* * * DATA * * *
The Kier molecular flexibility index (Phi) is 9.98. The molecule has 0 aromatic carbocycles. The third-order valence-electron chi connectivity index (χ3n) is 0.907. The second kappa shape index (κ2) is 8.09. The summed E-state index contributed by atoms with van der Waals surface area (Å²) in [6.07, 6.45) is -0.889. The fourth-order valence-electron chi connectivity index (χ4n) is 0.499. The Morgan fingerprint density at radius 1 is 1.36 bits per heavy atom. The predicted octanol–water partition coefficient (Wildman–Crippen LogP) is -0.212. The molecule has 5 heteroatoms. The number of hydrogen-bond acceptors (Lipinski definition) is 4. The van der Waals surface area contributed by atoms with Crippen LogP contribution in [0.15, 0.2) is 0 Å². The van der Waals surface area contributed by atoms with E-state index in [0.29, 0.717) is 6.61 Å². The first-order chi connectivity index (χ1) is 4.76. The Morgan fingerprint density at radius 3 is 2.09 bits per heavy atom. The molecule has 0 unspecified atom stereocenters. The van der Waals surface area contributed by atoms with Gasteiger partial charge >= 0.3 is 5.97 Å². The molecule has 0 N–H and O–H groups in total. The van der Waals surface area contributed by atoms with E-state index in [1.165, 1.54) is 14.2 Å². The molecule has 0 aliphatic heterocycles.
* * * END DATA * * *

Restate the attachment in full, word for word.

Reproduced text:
The Kier molecular flexibility index (Phi) is 9.98. The molecule has 0 aromatic carbocycles. The third-order valence-electron chi connectivity index (χ3n) is 0.907. The second kappa shape index (κ2) is 8.09. The summed E-state index contributed by atoms with van der Waals surface area (Å²) in [6.07, 6.45) is -0.889. The fourth-order valence-electron chi connectivity index (χ4n) is 0.499. The Morgan fingerprint density at radius 1 is 1.36 bits per heavy atom. The predicted octanol–water partition coefficient (Wildman–Crippen LogP) is -0.212. The molecule has 5 heteroatoms. The number of hydrogen-bond acceptors (Lipinski definition) is 4. The van der Waals surface area contributed by atoms with Crippen LogP contribution in [0.15, 0.2) is 0 Å². The van der Waals surface area contributed by atoms with E-state index in [0.29, 0.717) is 6.61 Å². The first-order chi connectivity index (χ1) is 4.76. The Morgan fingerprint density at radius 3 is 2.09 bits per heavy atom. The molecule has 0 unspecified atom stereocenters. The van der Waals surface area contributed by atoms with Gasteiger partial charge >= 0.3 is 5.97 Å². The molecule has 0 N–H and O–H groups in total. The van der Waals surface area contributed by atoms with E-state index in [1.165, 1.54) is 14.2 Å². The molecule has 0 aliphatic heterocycles.